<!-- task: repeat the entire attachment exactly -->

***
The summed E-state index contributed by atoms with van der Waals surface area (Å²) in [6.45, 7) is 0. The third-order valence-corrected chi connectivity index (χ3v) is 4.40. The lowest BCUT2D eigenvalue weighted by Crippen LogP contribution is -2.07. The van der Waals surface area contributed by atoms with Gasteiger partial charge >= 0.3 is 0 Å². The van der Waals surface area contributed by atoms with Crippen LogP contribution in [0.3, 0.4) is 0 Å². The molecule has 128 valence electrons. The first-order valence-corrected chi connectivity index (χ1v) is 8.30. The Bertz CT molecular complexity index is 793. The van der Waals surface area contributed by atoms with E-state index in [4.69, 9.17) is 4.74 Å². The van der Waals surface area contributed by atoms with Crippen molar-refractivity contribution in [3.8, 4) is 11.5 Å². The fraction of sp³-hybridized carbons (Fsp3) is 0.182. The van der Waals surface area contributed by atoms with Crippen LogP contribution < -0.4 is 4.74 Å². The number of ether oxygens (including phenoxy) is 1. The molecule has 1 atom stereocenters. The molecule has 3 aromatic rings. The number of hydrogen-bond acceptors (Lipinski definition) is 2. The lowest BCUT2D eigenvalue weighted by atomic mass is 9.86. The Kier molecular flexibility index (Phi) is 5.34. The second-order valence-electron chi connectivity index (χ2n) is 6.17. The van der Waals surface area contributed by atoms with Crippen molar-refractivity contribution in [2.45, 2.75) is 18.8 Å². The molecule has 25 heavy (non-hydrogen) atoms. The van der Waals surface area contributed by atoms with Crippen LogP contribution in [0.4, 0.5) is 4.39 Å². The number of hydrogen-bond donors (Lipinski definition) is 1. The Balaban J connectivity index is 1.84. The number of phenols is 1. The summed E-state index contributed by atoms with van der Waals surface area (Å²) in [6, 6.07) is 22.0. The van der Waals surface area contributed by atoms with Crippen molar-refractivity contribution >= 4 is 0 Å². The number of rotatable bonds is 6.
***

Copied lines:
The summed E-state index contributed by atoms with van der Waals surface area (Å²) in [6.45, 7) is 0. The third-order valence-corrected chi connectivity index (χ3v) is 4.40. The lowest BCUT2D eigenvalue weighted by Crippen LogP contribution is -2.07. The van der Waals surface area contributed by atoms with Gasteiger partial charge >= 0.3 is 0 Å². The van der Waals surface area contributed by atoms with Crippen LogP contribution in [0.3, 0.4) is 0 Å². The molecule has 128 valence electrons. The first-order valence-corrected chi connectivity index (χ1v) is 8.30. The Bertz CT molecular complexity index is 793. The van der Waals surface area contributed by atoms with E-state index in [4.69, 9.17) is 4.74 Å². The van der Waals surface area contributed by atoms with Crippen molar-refractivity contribution in [3.8, 4) is 11.5 Å². The fraction of sp³-hybridized carbons (Fsp3) is 0.182. The van der Waals surface area contributed by atoms with Crippen LogP contribution < -0.4 is 4.74 Å². The number of ether oxygens (including phenoxy) is 1. The molecule has 1 atom stereocenters. The molecule has 3 aromatic rings. The number of hydrogen-bond acceptors (Lipinski definition) is 2. The lowest BCUT2D eigenvalue weighted by atomic mass is 9.86. The Kier molecular flexibility index (Phi) is 5.34. The second-order valence-electron chi connectivity index (χ2n) is 6.17. The van der Waals surface area contributed by atoms with Crippen molar-refractivity contribution in [2.45, 2.75) is 18.8 Å². The molecule has 25 heavy (non-hydrogen) atoms. The van der Waals surface area contributed by atoms with Crippen LogP contribution in [0.4, 0.5) is 4.39 Å². The number of hydrogen-bond donors (Lipinski definition) is 1. The Balaban J connectivity index is 1.84. The number of phenols is 1. The summed E-state index contributed by atoms with van der Waals surface area (Å²) in [6, 6.07) is 22.0. The van der Waals surface area contributed by atoms with Crippen molar-refractivity contribution >= 4 is 0 Å². The number of rotatable bonds is 6.